This appeared in the February issue of Policy Quarterly, published by the Institute for Governance and Policy Studies this week. It is a very brief scan of what State Services Minister and Leader of the House Chris Hipkins proposes for what is now known as the state sector (but for which there is growing pressure to rethink it as a public service) and for Parliament.
Colin James for Arts Wellington, 23 November 2017
The arts are icing on the cake, not the cake? Not for the new Minister for Arts, Culture and Heritage. “A strong cultural and creative sector is vital to our national identity and economic development,” she laid down in Labour’s election manifesto.
Prepared for the public sector CEOs Retreat, 6 March 2014
• State or public: Do public servants serve the state or the public? “State” and “public” are generally used as if they are fully interchangeable but are they?
If public servants serve the state, that is, if they were state servants only, then the duty would be simply to carry out the lawful instructions of the minister who (though, as a member of Parliament an elected representative of the public) is appointed by the head of state to be a minister of state.
[Filed 18 November and published in Boardroom Magazine December 2013]
Elections change politics but not necessarily policy direction. So there are two questions for 2014: will the politics change much; and will the policy direction change?
In 2011 the politics changed little. National stayed in office, supported by the same three parties as after 2008 but needing at least two for a majority instead of ACT alone as in 2008-11.
The Land and Water Forum wants water use rights “easily transferable between users, to allow it to move to its highest-valued use”. So “barriers to transfer and trading” should be removed.
This is the major finding in the forum’s third report. It stops short of recommending a resource rental — Federated Farmers blocked that. But, if its recommendations are adopted, it would set up a regime that could be adapted (for example, by a Labour-Green government) to include resource rentals.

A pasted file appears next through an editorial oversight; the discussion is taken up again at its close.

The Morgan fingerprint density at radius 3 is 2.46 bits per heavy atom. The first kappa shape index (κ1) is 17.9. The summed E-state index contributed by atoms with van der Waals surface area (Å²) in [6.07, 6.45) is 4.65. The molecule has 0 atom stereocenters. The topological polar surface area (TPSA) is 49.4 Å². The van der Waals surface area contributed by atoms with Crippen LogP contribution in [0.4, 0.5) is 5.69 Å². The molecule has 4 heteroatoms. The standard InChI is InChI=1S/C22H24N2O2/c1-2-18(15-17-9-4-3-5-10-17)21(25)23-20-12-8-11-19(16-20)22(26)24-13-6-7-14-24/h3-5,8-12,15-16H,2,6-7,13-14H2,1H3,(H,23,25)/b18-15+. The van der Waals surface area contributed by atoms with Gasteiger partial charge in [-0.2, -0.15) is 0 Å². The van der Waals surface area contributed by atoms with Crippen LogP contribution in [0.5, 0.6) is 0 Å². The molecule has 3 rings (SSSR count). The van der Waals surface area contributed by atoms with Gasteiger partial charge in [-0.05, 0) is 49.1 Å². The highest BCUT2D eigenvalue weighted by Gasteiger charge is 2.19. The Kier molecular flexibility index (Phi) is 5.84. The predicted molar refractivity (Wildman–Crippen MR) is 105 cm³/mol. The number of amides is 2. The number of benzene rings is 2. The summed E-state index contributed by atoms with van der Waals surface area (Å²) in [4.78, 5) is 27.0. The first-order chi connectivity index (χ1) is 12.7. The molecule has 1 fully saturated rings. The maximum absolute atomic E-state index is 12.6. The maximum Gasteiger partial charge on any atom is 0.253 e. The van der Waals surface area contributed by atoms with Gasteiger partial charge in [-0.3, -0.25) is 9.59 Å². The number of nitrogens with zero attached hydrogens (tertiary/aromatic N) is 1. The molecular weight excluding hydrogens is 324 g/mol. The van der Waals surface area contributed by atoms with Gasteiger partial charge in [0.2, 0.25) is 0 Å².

The Minister of Justice says she will seek consensus from the political parties about what aspects of the Electoral Commission’s MMP reform proposals to implement.
This was the process followed by her predecessor, Simon Power, in respect of electoral finance. That was much better than the ram-it-through-on-a-narrow-majority approach taken by his Labour predecessor. But it was limited in what it achieved because of the need for consensus in advance.
Colin James on Key’s management in the context of the 2011 election for Management Magazine August 2011
John Key looks to be cruising to a second term. But will that term be as cruisey as the first? Will he then have to place bigger bets? Does he have at 50 the nerve he had at 25? Will his decentralised management style still work or he need to exercise stronger and more definitive leadership?
Colin James for The Australian, 20 June 2011
How does a tiny economy ride the turbulent 2010s? By playing to strengths and thinking its way to new strengths. New Zealand has yet to do that rethinking.
The 2010s global economy is more interdependent and interconnected than five years ago. Pathways, technology and platforms are changing rapidly and unpredictably. Rising (but potentially unstable) Asia and its destabilising scramble for resources are reshaping the global order. People are moving to cities in huge numbers and cities increasingly drive global economic growth.
Colin James for Boardroom on Christchurch and Auckland 28 March 2011
Christchurch was a mostly flat and mostly unremarkable place, with a CBD out of proportion to its modern economic weight. That’s a common Wellington view. Sure, Canterbury is 15% of the national economy but much of that is outside Christchurch. What’s the fuss, now it’s (nearly) off the TV screens?
The fuss is the opportunity. For New Zealand.
Random thought 27 March 2011
One of the great battles on the way from monarchy to democracy in Britain was the abolition of the bill of attainder. A bill of attainder was in effect a political trial of someone who had run afoul of the authorities. It was aimed at a person, not a type of activity. You could act within the law but nonetheless lose your head.